1. Swath it in Silk
Luxurious, iridescent silk fabrics are hotter han ever, showing up in everything from draperies and illows to bedding and even upholstery. “They have to be cked,” cautions Madalyn Hopkins,wner of Whetstone Upholstery & Interiors. “But silks can be used to cover sofas that don’t get too much wear. The colors are beautiful — French blues, bronzes, yellows, wonderful shades of green.Andsilks are not just shiny. The raw silks and silk blends can look like linen and are very pretty.” Pictured: Silk fabrics, most from Thailand, come with embroidery, polka-dots, stripes, plaids and many colors. These are from Whetstone Upholstery & Interiors Inc.
2. Come to Life
Though the stores are stock-full of silk flowers, who can resist the real thing? “I don’t do fake,” says decorator Todd Yoggy about artificial booms. “Something that’s not real gets stale and old and always looks the same except that it’s collecting dust. Fresh flowers and orchids can come and go and constantly evolve. There’s a whole process there that is an unexpected pleasure in a house.”Animals add life, too, of course. And as Ralph Waldo Emerson said, “The ornament of a house is the friends who frequent it.” So instead of a picture-perfect but never-used interior, open the door and invite people, plants and pets inside.
3. Borrow Ideas from Commercial Design
If there’s a proving ground for new materials, color schemes, inviting layouts and
avant-garde lighting, it is often in public spaces — shops, boutique hotels and restaurants.
Observant travelers will find ideas worldwide. In Richmond, a noteworthy project is
Hyperlink Café on West Grace Street, designed by Dawn Robinette of Starch (pictured, right).
Its details and modern materials make it sing, and some could translate into residential
interiors with a decidedly current edge.
4. Add the Artists Touch
One-of-a-kind pieces give any space particular personality. “When you buy something that’s an original piece of work, it carries with it the energy and creative thought process that the artist put into it,” says Louise Ellis, an artist and owner of Astra Design Inc. “When you look at it, you can see and sometimes feel the thought process and decisions that this person made. You don’t get that from a piece of plastic.”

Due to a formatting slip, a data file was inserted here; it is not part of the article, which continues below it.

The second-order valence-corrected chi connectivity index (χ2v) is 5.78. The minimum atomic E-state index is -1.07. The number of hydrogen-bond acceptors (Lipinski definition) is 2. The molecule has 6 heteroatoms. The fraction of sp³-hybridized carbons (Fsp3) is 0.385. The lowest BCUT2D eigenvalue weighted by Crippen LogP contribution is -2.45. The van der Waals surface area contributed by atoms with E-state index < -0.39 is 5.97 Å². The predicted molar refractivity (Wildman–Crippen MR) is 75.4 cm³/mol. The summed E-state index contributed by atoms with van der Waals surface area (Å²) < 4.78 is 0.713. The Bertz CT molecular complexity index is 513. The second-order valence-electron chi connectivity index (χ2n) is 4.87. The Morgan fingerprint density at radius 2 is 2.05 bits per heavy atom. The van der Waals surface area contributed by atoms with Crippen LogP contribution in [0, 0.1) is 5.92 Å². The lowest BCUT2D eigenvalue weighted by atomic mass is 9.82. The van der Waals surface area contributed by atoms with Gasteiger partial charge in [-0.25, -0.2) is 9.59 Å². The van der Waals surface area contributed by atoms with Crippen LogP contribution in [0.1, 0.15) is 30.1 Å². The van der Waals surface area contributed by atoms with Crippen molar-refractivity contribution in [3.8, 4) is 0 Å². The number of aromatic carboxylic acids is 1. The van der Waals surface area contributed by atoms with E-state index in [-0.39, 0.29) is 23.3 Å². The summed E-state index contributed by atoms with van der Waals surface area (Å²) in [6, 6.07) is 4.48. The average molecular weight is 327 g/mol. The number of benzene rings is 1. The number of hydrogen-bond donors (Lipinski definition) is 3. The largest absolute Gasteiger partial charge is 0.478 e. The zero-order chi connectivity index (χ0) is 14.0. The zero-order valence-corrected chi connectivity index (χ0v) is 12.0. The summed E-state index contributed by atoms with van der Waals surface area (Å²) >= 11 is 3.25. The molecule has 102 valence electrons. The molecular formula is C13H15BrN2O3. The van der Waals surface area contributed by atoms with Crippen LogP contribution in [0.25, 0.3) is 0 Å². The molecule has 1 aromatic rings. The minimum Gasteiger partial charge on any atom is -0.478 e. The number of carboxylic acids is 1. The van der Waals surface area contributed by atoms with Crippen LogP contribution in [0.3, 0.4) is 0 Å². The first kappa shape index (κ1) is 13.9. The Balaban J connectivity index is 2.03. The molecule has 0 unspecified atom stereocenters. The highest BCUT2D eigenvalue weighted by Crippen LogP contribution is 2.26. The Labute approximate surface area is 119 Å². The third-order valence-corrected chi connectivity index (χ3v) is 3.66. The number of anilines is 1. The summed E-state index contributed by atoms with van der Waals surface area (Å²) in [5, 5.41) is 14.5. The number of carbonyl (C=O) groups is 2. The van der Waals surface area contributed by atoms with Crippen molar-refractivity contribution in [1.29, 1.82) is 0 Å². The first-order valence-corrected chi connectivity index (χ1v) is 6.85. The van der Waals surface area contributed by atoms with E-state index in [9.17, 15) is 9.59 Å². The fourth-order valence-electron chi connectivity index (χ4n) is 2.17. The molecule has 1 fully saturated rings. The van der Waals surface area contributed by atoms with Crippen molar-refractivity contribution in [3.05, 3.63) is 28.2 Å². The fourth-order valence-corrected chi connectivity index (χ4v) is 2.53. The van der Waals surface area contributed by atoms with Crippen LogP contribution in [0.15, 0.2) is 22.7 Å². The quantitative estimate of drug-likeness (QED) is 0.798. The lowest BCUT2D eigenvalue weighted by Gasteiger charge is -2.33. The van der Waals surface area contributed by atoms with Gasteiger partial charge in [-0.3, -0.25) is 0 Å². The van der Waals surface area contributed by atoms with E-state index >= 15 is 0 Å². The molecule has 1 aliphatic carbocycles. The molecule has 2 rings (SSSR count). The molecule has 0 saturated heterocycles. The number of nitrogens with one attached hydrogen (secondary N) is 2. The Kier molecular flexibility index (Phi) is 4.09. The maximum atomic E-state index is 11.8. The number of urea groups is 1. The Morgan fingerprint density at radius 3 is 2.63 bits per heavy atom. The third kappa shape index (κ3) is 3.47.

Pictured: “Blue Chair” by Michael Fitts, oil painting on found metal, from Astra Design.
5. Consider New Colors
Stuck on a palette change? Consider a vibrant textile to give you ideas for combinations, such as these dish towels from Crate & Barrel. Or look at art for inspiration, or a scene from nature.
“Anytime I’m working with a client who is afraid of color,” says Mark Grovesteen of the Interiors Group, “I suggest getting a quart of the color we’re considering and painting a small section of wall or a board and just living with it for a few days. Colors change with the light three times during the day and the best way to experiment is to live with it.” He suggests Benjamin Moore’s Louisberg Green, Creamy Yellow and Plymouth Brown as current favorites.
6. Look underfoot
Grandmother knew when to pull up the Oriental rugs, and the bare-floor look still suits many homes today. If the standard summer-replacement sisal rugs aren’t your thing, check out cottons in sherbet shadings. And if you’re living with a stained carpet, now’s the time to lighten the look with a clean surface underfoot. Consider some of the newest materials in flooring, including cork, bamboo, laminates, even exotic vinyl that mimics leather or snakeskin.
7. Change Your Shape
Round is great for plates, but different shapes are fresher and colors are bolder. Cases in point are these square dishes from Crate & Barrel, which set off the curvy red bowl to spice up a springtime table setting. Look for tropical hues, earthy Asian influences and glass pastel pieces to serve up seasonal fare with aplomb. Add bright salad plates to your usual white china and you’ve got a sweet splash for small investment.
8. Finish the Bedroom
Often it’s the last room in the house to be decorated, but Susan Jamieson of Bridget Beari Designs says the bedroom deserves attention. “You probably spend more time there than anywhere,” she says, “and it’s a space where people spend a lot of time examining what’s there. And unlike decorating the public rooms, which flow together and look best in a uniform palette, the bedroom can be a little jewel in the house and something totally different.”